Birds are integral parts of Earth’s ecosystems and are excellent indicators of ecosystem health. However, recent continent-wide analyses of bird populations report dramatic, widespread declines across many species. In this talk, PhD candidate Tyler McFadden will discuss ongoing research assessing the status of bird populations at Jasper Ridge Biological Preserve, located in Silicon Valley’s rapidly urbanizing backyard. Thirty years of bird survey data collected here indicate that a surprising number of common birds are declining. Tyler will discuss long-term changes in the local bird community, the underlying drivers, and the potential consequences for people and ecosystems.
Tyler McFadden is a PhD candidate in the Department of Biology at Stanford University, where he studies human impacts on biodiversity. His research focuses on how ecological communities respond to these impacts and seeks to identify practical strategies for conserving biodiversity in human-dominated landscapes. Tyler has a B.S. in Fisheries and Wildlife Science from Oregon State University and has studied birds in California, Oregon, Chile, Mexico, Honduras, and Costa Rica. Tyler is passionate about environmental education at all levels and loves sharing his enthusiasm for the outdoors with his students. Check out his website and follow him on Twitter.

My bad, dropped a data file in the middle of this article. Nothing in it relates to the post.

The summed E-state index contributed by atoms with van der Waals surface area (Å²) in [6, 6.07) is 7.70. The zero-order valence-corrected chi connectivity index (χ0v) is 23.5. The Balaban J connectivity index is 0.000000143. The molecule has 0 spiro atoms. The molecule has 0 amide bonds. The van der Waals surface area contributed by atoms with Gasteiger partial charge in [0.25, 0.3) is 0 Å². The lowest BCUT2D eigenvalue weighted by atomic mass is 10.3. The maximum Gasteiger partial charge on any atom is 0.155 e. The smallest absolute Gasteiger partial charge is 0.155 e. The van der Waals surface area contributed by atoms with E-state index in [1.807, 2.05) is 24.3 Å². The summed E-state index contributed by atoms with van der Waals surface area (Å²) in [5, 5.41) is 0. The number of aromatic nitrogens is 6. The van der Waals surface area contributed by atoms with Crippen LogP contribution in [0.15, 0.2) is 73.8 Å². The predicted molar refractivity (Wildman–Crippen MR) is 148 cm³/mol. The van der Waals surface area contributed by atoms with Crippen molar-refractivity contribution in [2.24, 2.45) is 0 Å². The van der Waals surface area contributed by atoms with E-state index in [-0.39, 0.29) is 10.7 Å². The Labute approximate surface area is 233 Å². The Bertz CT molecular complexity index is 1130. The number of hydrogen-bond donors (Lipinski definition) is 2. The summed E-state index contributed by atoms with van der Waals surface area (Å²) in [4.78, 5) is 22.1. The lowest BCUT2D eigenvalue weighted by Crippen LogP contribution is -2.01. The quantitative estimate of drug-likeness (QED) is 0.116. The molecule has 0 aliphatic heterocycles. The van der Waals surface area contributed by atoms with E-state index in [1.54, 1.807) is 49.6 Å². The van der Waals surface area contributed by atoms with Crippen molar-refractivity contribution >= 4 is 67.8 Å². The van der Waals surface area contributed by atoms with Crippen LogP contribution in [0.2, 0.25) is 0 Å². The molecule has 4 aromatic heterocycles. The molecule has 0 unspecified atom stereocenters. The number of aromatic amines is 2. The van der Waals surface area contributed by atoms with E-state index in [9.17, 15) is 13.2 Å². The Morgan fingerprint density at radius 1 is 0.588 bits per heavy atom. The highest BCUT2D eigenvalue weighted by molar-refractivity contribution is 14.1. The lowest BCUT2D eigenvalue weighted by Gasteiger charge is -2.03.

This talk is recommended for high school and up. Please register – the Zoom link will be sent in the confirmation. If you have any questions, please contact Sirena Lao, Environmental Education and Outreach Specialist, at firstname.lastname@example.org.
This program is part of Virtual Bird Fest, a celebration of World Migratory Bird Day with our partners at the San Francisco Bay Wildlife Society and Don Edwards SF Bay National Wildlife Refuge! Check out all the activities from May 6th-9th here.
This program is possible thanks to the support of SFBBO donors. To help keep these events going, we hope you’ll consider making a suggested donation of $5 or more if you can. Your tax-deductible donation helps us make these events available to the public and engage broad audiences with birds, nature, science, and conservation. You may donate in increments of $5 below, click here to donate a different amount, or contact us for other ways to donate.